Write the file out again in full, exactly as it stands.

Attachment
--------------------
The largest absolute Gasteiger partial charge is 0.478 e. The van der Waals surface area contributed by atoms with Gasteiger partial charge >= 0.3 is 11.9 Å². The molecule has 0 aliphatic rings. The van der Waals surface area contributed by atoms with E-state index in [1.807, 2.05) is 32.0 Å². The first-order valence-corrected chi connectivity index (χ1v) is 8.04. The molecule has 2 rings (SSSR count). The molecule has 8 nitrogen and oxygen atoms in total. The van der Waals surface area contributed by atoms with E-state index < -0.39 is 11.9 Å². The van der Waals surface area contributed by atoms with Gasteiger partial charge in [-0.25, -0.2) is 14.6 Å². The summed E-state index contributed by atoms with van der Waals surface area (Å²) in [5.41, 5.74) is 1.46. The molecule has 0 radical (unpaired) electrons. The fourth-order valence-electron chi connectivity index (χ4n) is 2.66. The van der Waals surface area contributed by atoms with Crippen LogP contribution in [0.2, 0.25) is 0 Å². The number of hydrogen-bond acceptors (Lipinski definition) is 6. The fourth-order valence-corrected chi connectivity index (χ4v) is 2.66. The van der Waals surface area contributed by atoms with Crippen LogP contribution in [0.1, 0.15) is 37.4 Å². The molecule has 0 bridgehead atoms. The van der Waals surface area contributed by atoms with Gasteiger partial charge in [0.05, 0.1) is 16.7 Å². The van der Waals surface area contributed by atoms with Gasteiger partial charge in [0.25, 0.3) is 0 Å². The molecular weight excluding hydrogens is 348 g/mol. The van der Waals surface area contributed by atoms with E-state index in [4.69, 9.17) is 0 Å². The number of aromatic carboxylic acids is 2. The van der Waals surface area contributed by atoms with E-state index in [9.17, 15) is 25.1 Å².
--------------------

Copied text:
The largest absolute Gasteiger partial charge is 0.478 e. The van der Waals surface area contributed by atoms with Gasteiger partial charge >= 0.3 is 11.9 Å². The molecule has 0 aliphatic rings. The van der Waals surface area contributed by atoms with E-state index in [1.807, 2.05) is 32.0 Å². The first-order valence-corrected chi connectivity index (χ1v) is 8.04. The molecule has 2 rings (SSSR count). The molecule has 8 nitrogen and oxygen atoms in total. The van der Waals surface area contributed by atoms with E-state index < -0.39 is 11.9 Å². The van der Waals surface area contributed by atoms with Gasteiger partial charge in [-0.25, -0.2) is 14.6 Å². The summed E-state index contributed by atoms with van der Waals surface area (Å²) in [5.41, 5.74) is 1.46. The molecule has 0 radical (unpaired) electrons. The fourth-order valence-electron chi connectivity index (χ4n) is 2.66. The van der Waals surface area contributed by atoms with Crippen LogP contribution in [0.2, 0.25) is 0 Å². The number of hydrogen-bond acceptors (Lipinski definition) is 6. The fourth-order valence-corrected chi connectivity index (χ4v) is 2.66. The van der Waals surface area contributed by atoms with Crippen LogP contribution in [0.1, 0.15) is 37.4 Å². The molecule has 0 bridgehead atoms. The van der Waals surface area contributed by atoms with Gasteiger partial charge in [0.05, 0.1) is 16.7 Å². The van der Waals surface area contributed by atoms with Gasteiger partial charge in [0.25, 0.3) is 0 Å². The molecular weight excluding hydrogens is 348 g/mol. The van der Waals surface area contributed by atoms with E-state index in [4.69, 9.17) is 0 Å². The number of aromatic carboxylic acids is 2. The van der Waals surface area contributed by atoms with E-state index in [9.17, 15) is 25.1 Å².